Can I Learn to play the saxophone?
ANSWER: This is a question I’m often asked. The answer is that unless you have a physical impairment that prevents you from playing the instrument, yes you can learn to play the saxophone.
The level of proficiency you attain however, depends on a couple of things. Ultimately, your determination, the amount of time invested, and the amount of natural ability you posess work together to determine your success.
Learning to play the saxophone, especially jazz saxophone, is an adventure that you can enjoy the rest of your life. One of the greatest joys of this experience is knowing that you can learn more about the instrument, the music, and yourself, everyday that you practice.
TOPIC: Alto or Tenor?
ANSWER: Once you’ve decided to play the saxophone, you are faced with the task of selecting an instrument. There are several important factors that you will need to consider.
Determine first whether you would like to begin with alto or tenor (beginners should avoid soprano). I recommend that most kids begin with alto because it’s the smaller of the two. If you are an adult, you might wish to take into consideration that the tenor is larger, and somewhat heavier on the neck. It is, however, manageable by most healthy adults with no back problems. There are also special harness straps that distribute the weight more evenly on the back.
If you are not certain of the differences between alto and tenor, visit a music store that sells band instruments, and ask to see both. You might also wish to listen to players of both tenor and alto to see if your ear prefers one or the other.
If you are still not certain as to whether you prefer alto or tenor, my recommendation would be to begin with alto. All the notes and reading that you learn on alto can be easily transferred to tenor should you decide to make the change.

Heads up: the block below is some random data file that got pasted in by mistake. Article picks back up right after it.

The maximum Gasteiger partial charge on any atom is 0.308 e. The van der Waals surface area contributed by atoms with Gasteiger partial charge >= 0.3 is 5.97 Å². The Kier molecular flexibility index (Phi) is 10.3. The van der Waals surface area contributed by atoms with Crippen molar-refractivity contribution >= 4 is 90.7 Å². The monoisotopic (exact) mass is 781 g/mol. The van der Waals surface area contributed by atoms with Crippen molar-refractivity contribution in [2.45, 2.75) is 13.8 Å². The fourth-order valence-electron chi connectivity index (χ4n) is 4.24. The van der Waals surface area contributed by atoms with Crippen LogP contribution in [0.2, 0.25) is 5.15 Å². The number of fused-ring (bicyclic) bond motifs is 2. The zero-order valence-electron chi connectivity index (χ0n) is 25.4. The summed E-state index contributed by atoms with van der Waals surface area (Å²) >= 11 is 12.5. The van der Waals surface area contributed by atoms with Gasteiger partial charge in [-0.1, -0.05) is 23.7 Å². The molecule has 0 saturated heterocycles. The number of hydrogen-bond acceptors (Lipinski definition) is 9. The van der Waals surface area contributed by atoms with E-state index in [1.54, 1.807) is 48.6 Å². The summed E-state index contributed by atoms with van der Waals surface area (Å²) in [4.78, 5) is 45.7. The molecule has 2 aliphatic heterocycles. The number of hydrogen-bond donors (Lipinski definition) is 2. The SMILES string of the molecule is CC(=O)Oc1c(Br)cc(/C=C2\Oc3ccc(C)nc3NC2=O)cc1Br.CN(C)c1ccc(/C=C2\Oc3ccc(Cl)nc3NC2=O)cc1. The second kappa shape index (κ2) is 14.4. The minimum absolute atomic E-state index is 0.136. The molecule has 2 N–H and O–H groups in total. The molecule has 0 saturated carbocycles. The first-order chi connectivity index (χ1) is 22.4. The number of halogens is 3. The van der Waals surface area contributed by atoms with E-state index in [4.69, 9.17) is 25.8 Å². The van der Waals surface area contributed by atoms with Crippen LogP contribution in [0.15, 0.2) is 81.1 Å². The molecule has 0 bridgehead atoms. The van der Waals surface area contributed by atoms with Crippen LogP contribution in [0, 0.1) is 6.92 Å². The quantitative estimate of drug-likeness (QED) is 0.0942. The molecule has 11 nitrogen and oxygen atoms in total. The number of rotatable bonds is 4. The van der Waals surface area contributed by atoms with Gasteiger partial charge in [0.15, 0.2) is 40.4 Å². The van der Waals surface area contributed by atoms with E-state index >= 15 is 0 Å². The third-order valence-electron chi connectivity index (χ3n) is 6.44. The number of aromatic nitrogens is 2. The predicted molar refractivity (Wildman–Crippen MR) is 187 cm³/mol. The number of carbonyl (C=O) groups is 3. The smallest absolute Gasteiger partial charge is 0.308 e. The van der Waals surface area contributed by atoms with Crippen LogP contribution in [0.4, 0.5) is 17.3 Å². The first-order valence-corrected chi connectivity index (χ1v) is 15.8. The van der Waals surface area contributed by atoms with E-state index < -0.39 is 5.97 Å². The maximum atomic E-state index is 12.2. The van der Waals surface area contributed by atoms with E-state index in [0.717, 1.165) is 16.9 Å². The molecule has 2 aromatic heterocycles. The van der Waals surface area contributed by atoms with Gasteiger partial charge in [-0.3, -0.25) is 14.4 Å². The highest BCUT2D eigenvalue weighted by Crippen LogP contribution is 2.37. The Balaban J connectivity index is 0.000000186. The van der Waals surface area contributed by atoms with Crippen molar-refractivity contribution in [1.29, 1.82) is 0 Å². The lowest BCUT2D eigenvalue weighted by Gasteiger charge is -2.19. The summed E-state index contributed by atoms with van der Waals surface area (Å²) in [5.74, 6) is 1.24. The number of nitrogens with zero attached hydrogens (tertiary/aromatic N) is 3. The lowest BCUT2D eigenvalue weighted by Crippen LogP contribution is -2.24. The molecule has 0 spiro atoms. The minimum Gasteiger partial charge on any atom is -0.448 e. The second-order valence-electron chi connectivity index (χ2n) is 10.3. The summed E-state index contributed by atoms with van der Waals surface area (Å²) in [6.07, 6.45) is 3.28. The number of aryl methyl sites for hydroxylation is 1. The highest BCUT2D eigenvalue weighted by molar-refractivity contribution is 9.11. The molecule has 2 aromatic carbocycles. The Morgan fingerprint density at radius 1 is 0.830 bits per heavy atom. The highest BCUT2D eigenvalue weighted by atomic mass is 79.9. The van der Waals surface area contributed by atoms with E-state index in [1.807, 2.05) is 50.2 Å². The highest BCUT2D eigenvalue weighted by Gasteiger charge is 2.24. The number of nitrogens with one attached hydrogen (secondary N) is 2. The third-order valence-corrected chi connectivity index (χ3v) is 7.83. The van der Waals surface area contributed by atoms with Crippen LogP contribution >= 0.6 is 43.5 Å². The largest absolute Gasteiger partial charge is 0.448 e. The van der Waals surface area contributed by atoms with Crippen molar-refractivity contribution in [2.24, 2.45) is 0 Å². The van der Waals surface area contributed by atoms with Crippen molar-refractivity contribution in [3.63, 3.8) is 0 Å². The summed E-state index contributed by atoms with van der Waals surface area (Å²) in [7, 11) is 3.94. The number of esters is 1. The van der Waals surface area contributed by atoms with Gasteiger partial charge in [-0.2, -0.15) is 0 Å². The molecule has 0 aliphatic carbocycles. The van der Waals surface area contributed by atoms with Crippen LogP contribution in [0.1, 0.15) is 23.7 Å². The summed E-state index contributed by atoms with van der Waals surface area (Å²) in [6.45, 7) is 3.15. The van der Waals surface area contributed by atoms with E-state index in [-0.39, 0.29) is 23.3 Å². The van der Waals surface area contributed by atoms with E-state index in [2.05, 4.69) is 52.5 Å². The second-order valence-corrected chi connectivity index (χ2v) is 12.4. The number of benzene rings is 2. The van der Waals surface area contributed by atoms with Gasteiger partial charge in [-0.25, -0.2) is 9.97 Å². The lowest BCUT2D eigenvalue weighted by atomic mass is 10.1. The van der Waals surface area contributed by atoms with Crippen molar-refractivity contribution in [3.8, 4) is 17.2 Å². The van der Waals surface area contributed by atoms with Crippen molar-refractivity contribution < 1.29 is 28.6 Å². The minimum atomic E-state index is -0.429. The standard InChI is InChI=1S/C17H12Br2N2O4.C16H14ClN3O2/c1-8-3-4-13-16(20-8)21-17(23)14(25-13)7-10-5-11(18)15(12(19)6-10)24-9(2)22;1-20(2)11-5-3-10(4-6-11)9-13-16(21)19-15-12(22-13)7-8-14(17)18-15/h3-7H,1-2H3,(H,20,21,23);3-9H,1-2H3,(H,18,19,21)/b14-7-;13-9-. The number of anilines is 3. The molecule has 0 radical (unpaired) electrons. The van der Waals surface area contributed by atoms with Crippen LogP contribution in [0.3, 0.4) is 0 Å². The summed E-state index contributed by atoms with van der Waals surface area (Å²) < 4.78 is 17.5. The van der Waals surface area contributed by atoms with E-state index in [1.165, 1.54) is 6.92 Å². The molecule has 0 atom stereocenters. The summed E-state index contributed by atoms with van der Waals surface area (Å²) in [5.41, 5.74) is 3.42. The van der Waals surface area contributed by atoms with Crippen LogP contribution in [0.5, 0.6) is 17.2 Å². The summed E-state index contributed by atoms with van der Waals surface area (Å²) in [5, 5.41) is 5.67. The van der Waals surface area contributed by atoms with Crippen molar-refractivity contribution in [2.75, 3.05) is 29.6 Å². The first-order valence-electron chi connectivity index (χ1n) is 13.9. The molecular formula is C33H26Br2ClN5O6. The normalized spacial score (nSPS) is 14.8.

TOPIC: Should I rent or purchase a saxophone? How about a used sax?
ANSWER: Most reputable band instrument stores have rental programs. I like this option, because it (hopefully) insures that you will obtain an instrument in good working condition. It’s also helpful if the store has a repair shop where the instrument can be play tested to insure everything is ready to go. I have seen brand new saxes come out of the box needing adjustment, so don’t be afraid to ask the staff to check the instrument and even play test it for you.
If you are looking to save a buck and purchase a used instrument, be cautious. An instrument may look beautiful and still need $300 or more in repairs to get it playable. If you purchase online, make sure there is a money-back guarantee, and that you have someone that can check the instrument for you once it arrives.
Avoid discount store off-brand instruments. The trouble with these instruments is that you may have difficulty finding a repairman to work on them a year or sooner down the road when they need adjustment. If in doubt as to a brand to choose, contact your local band instrument repair shop and ask for advice. Some of the more popular and reputable brands of saxophone include Selmer, Yamaha, Conn, Guardala, and Keilworth. There are quite a few other worthy brands.
TOPIC: What are the necessary accessories?
ANSWER: As with any new hobby, there are a lot of available accessories, some necessary, some not. Accessories often add to the experience and complete the feeling of being prepared to undertake the task. Below is a list of items you will need.
Reeds- Extra reeds are an absolute necessity. If you are renting or have purchased a new saxophone, chances are that it came with one number 2 reed. You should purchase a pack of five to ten number 2.5 reeds. There is no real advantage to purchasing high quality reeds at this point, so just get the plain Rico brand reeds.
Reed Holder- A red holder designed to store 2-4 reeds is good to have.
Cork Grease- If you are renting or have purchased a new instrument, chances are that it has a tube of cork grease in the case. If not, it’s cheap, so purchase a tube.
Tuner- For anyone learning to play the saxophone using online or self-instruction, a chromatic tuner is essential.
Metronome- A metronome is a helpful, and highly recommended practice aid. Be certain to get one that has a loud click, so you can hear it while practicing.
Music Stand - A music stand is essential for holding the music in a position that allows you to sit or stand comfortably while practicing.
Cleaning kit- Most music stores offer cleaning kits. Many of these kits contain items that you may not need, so you might do better purchasing things separately.The necessities include a mouthpiece brush, neck cleaner, and a body cleaner. The neck and body cleaners are usually just pieces of fabric tied to a string with a weight on the opposite end, and are used for drying the inside of the instrument after practicing. Another type of body cleaner is a long bushy plume that is inserted and removed from the body of the instrument after practicing.